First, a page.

4.2 AJAX

Under the traditional paradigm for web sites and the internet, web pages are static entities that display a predetermined set of data. When a user requested a resource, the server served it up to the client. This synchronous request/response interaction often required the entire web page to be constantly refreshed in the browser even for the simplest of page updates. To break this model, scripting languages were used which add a dynamic element to web pages. Microsoft's Remote Scripting (MSRS) technology allows asynchronous page updates without the entire page refreshing. This is a very powerful tool in the web developer's arsenal but MSRS only works with Microsoft technologies and requires Java, which excludes many users and designers. A platform-neutral answer to the Microsoft version was JavaScript Remote Scripting (JSRS) developed by Brent Ashley. JSRS relies on a client-side JavaScript library and Dynamic HyperText Markup Language (DHTML) to make asynchronous calls to the server. Another method used by many developers was a hack that takes advantage of the IFRAME tag to hide portions of the page, which results in the appearance of asynchrony (Asleson and Schutta 2006, 12). None of these are ideal solutions to create dynamic web pages, however.

Ajax, on the other hand, is a powerful and tangible tool for web developers to create dynamic web pages. This technique works in most modern browsers and does not require proprietary software or hardware to run. Ajax takes existing technologies, which have been around and used by developers extensively, to perform new tricks (McLaughlin 2005). Many of the tricks that Ajax performs can be simulated through other less elegant methods, but they are not as simple and often require much more code. Ajax is also a client-side approach that works with .NET, PHP, Ruby, and other server-side scripts in a manner which Asleson and Schutta refer to as 'server agnostic' (2006). With Ajax the line between web and desktop applications becomes blurred because of its interactive and responsive behaviour. Ajax creates new opportunities for web application development because developers are no longer hindered by proprietary techniques and disappointing compromises (Asleson and Schutta 2006, 20).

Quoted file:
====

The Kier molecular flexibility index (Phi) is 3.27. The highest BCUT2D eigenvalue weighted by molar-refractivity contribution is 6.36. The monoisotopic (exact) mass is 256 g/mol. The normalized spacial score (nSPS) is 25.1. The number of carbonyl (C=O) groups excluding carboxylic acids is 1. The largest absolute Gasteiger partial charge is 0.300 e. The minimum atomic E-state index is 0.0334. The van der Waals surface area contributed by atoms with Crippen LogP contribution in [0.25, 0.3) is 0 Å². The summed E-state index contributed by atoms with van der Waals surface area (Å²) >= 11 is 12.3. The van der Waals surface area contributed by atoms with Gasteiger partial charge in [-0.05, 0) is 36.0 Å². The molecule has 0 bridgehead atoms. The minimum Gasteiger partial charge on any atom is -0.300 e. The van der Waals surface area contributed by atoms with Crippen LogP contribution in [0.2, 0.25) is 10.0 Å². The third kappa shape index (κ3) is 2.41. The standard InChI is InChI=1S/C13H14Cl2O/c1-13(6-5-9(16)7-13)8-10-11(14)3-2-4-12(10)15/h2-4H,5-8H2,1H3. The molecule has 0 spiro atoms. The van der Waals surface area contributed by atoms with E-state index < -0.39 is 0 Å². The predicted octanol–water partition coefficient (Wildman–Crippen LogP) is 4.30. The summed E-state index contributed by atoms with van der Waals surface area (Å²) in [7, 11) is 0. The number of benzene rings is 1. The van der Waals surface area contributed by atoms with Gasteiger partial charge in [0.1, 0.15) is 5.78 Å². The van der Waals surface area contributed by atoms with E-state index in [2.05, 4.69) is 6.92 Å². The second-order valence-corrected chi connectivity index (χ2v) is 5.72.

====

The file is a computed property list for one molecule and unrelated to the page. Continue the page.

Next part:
The foundation of Ajax is built on the XMLHttpRequest object, which has been around since Internet Explorer (IE) 5 as an ActiveX control. XMLHttpRequest is the object that enables the sending of requests and the asynchronous processing of the server's response. Typically, the XMLHttpRequest object is invoked after being triggered by a client-side event, after which a request is made to the server. The XMLHttpRequest object does not actually make the request, only allows for the asynchronous communication between the server and client. Depending on the request, the server can then run a script, gather data, access another system, or perform a multitude of other functions. Once the server has finished its operation the response is sent to the browser. The web page is then updated without the need for the entire page to be refreshed. In this way, data stored in a database or XML file is easily accessed using Ajax.

The reason Ajax has had its sudden surge in popularity is because of the recent level of browser support the XMLHttpRequest object has received. Everything after IE 5, Mozilla 1.0, and Safari 1.2 has widespread support for the object and it is in the working draft stage to be a W3C standard (van Kesteren 2006). Even though it has not yet been ratified, the objects behaviour is similar in the current versions of Firefox, Safari, Opera, Konqueror, and IE.

4.3 Potential problems

One issue is that the requests made through the XMLHttpRequest method do not get stored in browser history. This may cause confusion for users who are accustomed to being able to sequentially back-step through pages and data. In addition, since content is created dynamically, reproducing an Ajax-created page using the URL is not possible. Also, since Ajax is dependent on JavaScript to run, potentially thousands of lines of JavaScript code can be running on a browser, which may be excessive. This can be corrected, however, by employing the intelligent use of JavaScript and good web design practices. Browser security can also cause problems if JavaScript is turned off, therefore preventing any functions from running. The browser's security 'sandbox' also imposes itself on the XMLHttpRequest object. This means that any resources requested by the XMLHttpRequest object must be in the same domain the script is in, preventing direct calls to other servers or domains. Communication between multiple domains and distributed servers is possible as long as the exchange is handled between the servers directly. Additionally an Ajax proxy or JavaScript Object Notation (JSON) can be used to avoid the Ajax same-origin policy (Yoshihama et al. 2007). The final issue with Ajax is that it is not yet a standard, although it is on track to be so and enjoys widespread browser support.


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Last updated: Tue Mar 25 2008